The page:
Food quality

Food Tarifa low-season
Yes I was served this in Tarifa, and yes I tried it

Arguably the biggest risk (for your taste buds) when a restaurant isn’t gaining coach-loads of customers is that owners might be more inclined to turn to less than fresh foods. My tagine the other night comprised frozen vegetables (sliced carrots and peas…please?!), I’ve suffered through sad dishes that would have been much better were they not cooked in last season’s oil, and I’ve been delivered more than one dish fresh from the microwave. Sure, this can happen year-round, but I’ve noticed a significant reduction in the number of enticing kitchen smells (an indication of fresh cooked food) while I’ve been wandering the streets of Spain during low-season.

Empty or closed hotels

The hotel situation in low-season really is a double-edged sword. There was more staff at my hotel in Ronda than guests and with many hotels shutting-up shop for the season, choice can become limited. Of course, all of these arguments lose their significance the second you manage to score a four-star hotel for under $50 a night. I can learn to live with lonely at that price…but never for too long.

Random public transport schedules

I waited for what felt like a short decade in Tarifa’s wind-surfing gales for the bus to take me to Gibraltar. After two scheduled buses failed to show, I gave up. During the same time, two unscheduled buses to an unscheduled destination passed me by.

In short, public transport can be somewhat sporadic and rather random during low-season and I wouldn’t even approach the word reliable, particularly in smaller towns. Getting around in low-season can feel like an exercise in testing your patience – you have to accept that it will happen when it happens…as well as the possibility that it won’t happen at all.

Sub-prime sight-seeing conditions

Queue at the Alhambra low-season
Not only were there still queues low-season, they were in the rain

I know exactly the number of greyed out, dull photographs I have on my camera from this low-season trip: precisely all of them except for the dozen I took the other day in Sevilla when the sun graced me with it’s presence for the afternoon. I couldn’t (read: wouldn’t) walk into Tajo Gorge because of the rain and during my one night in Cadiz, the wind broke my umbrella within seconds of me stepping out of the door. Needless to say, the rain soaked me through in the same time.

In towns where the main sights are outside (beautiful plazas and gnarled streets are the real charm in many European cities), poor weather can be a real bummer. As I mentioned, I visited the Taj Mahal in low (monsoon) season. The rain wasn’t such a chore because of the heat, but instead of the gleaming white building most people capture on their cameras, my lone picture is a mass of dull white – the Taj, the sky and my even my face blend into blankness. All that way for such an anti-climax.

How to make the most out of low-season travel

The Taj Mahal low season
Can you just about see the sad white building against the sad grey sky…and my (nearly) sad white face

So, there definitely are some downsides to low-season travel but it doesn’t mean that you can’t enjoy a cost-friendly jaunt to a place during a sub-prime time of year.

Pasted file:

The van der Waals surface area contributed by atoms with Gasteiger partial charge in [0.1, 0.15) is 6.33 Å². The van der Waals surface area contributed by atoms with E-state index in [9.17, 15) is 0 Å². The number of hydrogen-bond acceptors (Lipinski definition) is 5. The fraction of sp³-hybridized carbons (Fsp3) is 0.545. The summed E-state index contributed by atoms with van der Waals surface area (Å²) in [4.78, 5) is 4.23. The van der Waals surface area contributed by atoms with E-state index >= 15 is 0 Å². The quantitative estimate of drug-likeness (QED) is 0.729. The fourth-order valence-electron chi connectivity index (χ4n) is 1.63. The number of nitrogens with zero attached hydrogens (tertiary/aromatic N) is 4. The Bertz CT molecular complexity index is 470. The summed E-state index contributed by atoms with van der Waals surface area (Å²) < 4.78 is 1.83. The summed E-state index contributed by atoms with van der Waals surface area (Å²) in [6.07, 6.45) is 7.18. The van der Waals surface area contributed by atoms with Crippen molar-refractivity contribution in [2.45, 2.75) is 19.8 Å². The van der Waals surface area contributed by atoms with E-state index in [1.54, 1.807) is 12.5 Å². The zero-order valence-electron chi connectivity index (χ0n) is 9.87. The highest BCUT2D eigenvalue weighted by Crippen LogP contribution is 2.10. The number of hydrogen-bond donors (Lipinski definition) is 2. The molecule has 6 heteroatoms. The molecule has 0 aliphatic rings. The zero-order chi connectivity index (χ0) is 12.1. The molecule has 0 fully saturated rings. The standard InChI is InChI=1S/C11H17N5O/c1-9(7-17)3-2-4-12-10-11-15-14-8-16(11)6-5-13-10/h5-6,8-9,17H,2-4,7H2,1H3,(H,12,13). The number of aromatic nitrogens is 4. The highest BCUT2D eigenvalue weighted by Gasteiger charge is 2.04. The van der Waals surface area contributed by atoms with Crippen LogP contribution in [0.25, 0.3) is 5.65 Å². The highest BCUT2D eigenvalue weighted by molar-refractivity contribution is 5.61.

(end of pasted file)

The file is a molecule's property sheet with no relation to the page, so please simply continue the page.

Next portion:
Here are a few ways to make the most out of any low-season trip.

Opt for a city break if a lack of people (and the corresponding atmosphere they create) might bother you

Be discerning with your destination – warm-weather spots like Thailand and Mexico are still usually busy even in low-season because it coincides with European and North American summer vacation time

Decide how vital the weather is for your trip. If you’re going on a beach break, don’t just look at temperature, look at rainfall and monsoon or hurricane risk

Pack right – as my uncle says “there’s no such thing as bad weather, just the wrong clothing” – check the weather and pack accordingly (like I wish I’d done!)

Do your research – make a list of what you want to see, places you want to eat and areas you want to visit and make sure they will be open while you’re there

Eat local – stick to restaurants where the locals hang out and use your nose to sniff out good meals

Consider hostels if you’re travelling solo – a hostel is going to be a better bet for meeting people (many have private rooms if you’re not into communal sleeping)

Use trains instead of buses – train schedules are usually more reliable than buses. Just plan your trip because hours can pass between buses and trains.

Consider car hire – if you have the budget, some good deal can be had on car rental in low-season.

Stay flexible – I planned to spend a few days in Cadiz but the weather wasn’t with me. As I’d only booked one night, I moved on to Sevilla the next day, which has much more to do in the rain.

Ultimately, whether to travel in low-season is a case of trade-offs. You may well get wonderfully low prices on hotels and less crowds but being somewhere out of season is not without its downsides. Of course, the real trip is travelling in the shoulder-seasons – the month or two that abuts the high season, but that’s another topic entirely.

I’m enjoying my time in Spain, but on balance, I’d take a scorching summer sun with a tourist’s elbow in my gelato any travel day.

Have you ever travelled in low-season? Are you a fan or have you have any travel disasters or disappointments as a result’s.

Author - Jo Fitzsimons

Avatar for Jo Fitzsimons

Hi, I'm Jo, the writer behind Indiana Jo. In 2010 I quit my job as a lawyer and booked an around the world ticket. As a solo female traveller, I hopped from South America to Central America, across Asia, the Middle East and Europe. It was supposed to be a one-year trip but over a decade later, it's yet to end. I've lived in a cave, climbed down a volcano barefoot, spent years as a digital nomad, worked as a freelance travel writer, and eaten deadly Fugu. Now I'm home, back in the UK, but still travelling far and wide. You can find out more About Me.